Detail from 17thC icon of Ag. Menas
Istituto Ellenico, Venice
In March 1489, Petro Charzia, Antonio Varda, and Zuan Palamida, all of Meronada, (perhaps not the three men in the icon above) made a description of the lands and landholders of the casali of Sisani and Nicolizi. The men are identified as vetrani, veterans or respected older residents who can remember land over time. The sites of Meronada, Sisani, and Nicolizi are unknown to me, but because of the mention of the casal of Griso, I am envisioning the general area as west of Koroni (there was a Grisi about where the Grizokampos that I find on GoogleMaps is now).
Dimitri Cutrulli, the captain of Meronada, brought them their orders for the survey from the "magnificent and generous rettori and most worthy provedditori" of Koroni, that is, from Antonio Venier and Domenico Bembo, and Ianni Stachlo wrote down the legal record. It is probably not essential to remember these names: it is essential to remember that we have this fragment of witness to their existence and their work.
There are several definitions of casali: think of them as small clusters of houses of people who are mostly paroikoi. Small, because of needing not to walk too far to work the land. Casali are often named for, say, the head of the family. Nicolizi may have been named for the stasio** of papa Theodoro Nicolizi who is now dead and whose property is in the hands of Marco Gambrullia.
The first lines give the main landholders. Marco and Theofilato Gambrullia and Nicola Roditi are the largest, each owing 35 perperi a year.* After them are Anastassi Chithirioti for 11 perperi, Anastassi Stassopulo for 10 perperi, and Papa Nichita Stassopulo for 15 perperi. Nothing in the list tells us how much land they had, but most of the other properties are located in relation to those of the top five.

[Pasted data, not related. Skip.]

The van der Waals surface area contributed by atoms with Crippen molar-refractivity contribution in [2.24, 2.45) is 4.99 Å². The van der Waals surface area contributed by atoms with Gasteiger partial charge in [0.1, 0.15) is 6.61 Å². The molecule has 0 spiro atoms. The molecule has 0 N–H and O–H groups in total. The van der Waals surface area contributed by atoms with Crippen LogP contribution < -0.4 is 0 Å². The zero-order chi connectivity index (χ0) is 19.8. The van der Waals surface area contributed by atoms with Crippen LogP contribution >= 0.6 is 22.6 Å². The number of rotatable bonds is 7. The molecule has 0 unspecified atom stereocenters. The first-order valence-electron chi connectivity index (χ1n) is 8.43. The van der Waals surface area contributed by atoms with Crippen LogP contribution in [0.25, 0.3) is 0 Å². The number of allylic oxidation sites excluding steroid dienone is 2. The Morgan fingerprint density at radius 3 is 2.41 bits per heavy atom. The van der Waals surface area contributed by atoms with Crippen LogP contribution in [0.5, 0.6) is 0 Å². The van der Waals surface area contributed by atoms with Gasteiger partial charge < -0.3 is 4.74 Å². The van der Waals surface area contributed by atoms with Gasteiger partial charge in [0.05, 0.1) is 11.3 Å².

The list is not perfectly made, and it is sometimes difficult to identify owners, but we have a detailed description of the countryside and an extraordinary number of place-names. When it lists adjacent landholdings, it tends to list them in the order of E, W, N, S. I imagine a surveyor with good aerial maps and software could make up a map recognizable to the landholders. Here are some sample entries:
* Anastassi Stassopulo owes for his vineyard at the place called Astavara 1/2 measure of must. The vineyard borders on a mountain on the east, on the west it borders with Nicola da Ceria, on the north it borders on the public road, on the south it borders on the public road.
* The lake where they wash the linen, called Linovrochio. After this lake is a place called Santa Barbara. He pays every year 6 perperi.
* A field after Santa Barbara, Stamati Castriti holds one mozada that borders on the east with Papa Nichita Stassopulo, on the west with the public road, on the north with Dimitri Condo, on the south with the field of the Signoria, which Papa Nichita holds as abandoned land of Patea . . . [someone] owes 10 perperi.
* At Linovrochio, a field of 6 octave. On the east it borders with Papa Nichita, on the north with Petrochili, on the south with Stamati Castriti's woodland and grazing lands.
* At Loganito a field of 1 octava. It borders with Zorzi Deneto, that is with his olives.
* At S. Herini, a field of 1 1/2 mozada. It borders on the east with the ruined houses of the late Cardolemi, on the west with the well of Loganito.
* At Frangata, olives and a field of 5 octave. On the east it borders with the field of the church, on the west with Xeropotamo, on the south with the public road.
To be continued with a second document, this listing the property of one individual.
* Based on the monetary equivalents Bartolomeo Minio gave 8 years earlier: 1 ducat was the equivalent of 13 perperi & 10 soldi di tornese, while 20 soldi equalled 1 perpero.
** Stasio = the holding of a paroikos, usually a house and nearby land.
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I am indebted to Konstantina Papakosma for these documents, which I am glad to make available to anyone else. The originals are found in the Venetian archives, ASVe, Avogaria di Commun, Miscellanea Civil, b. 145, f. 17 et seq.
I would be indebted to anyone who could tell me about octave and mozade.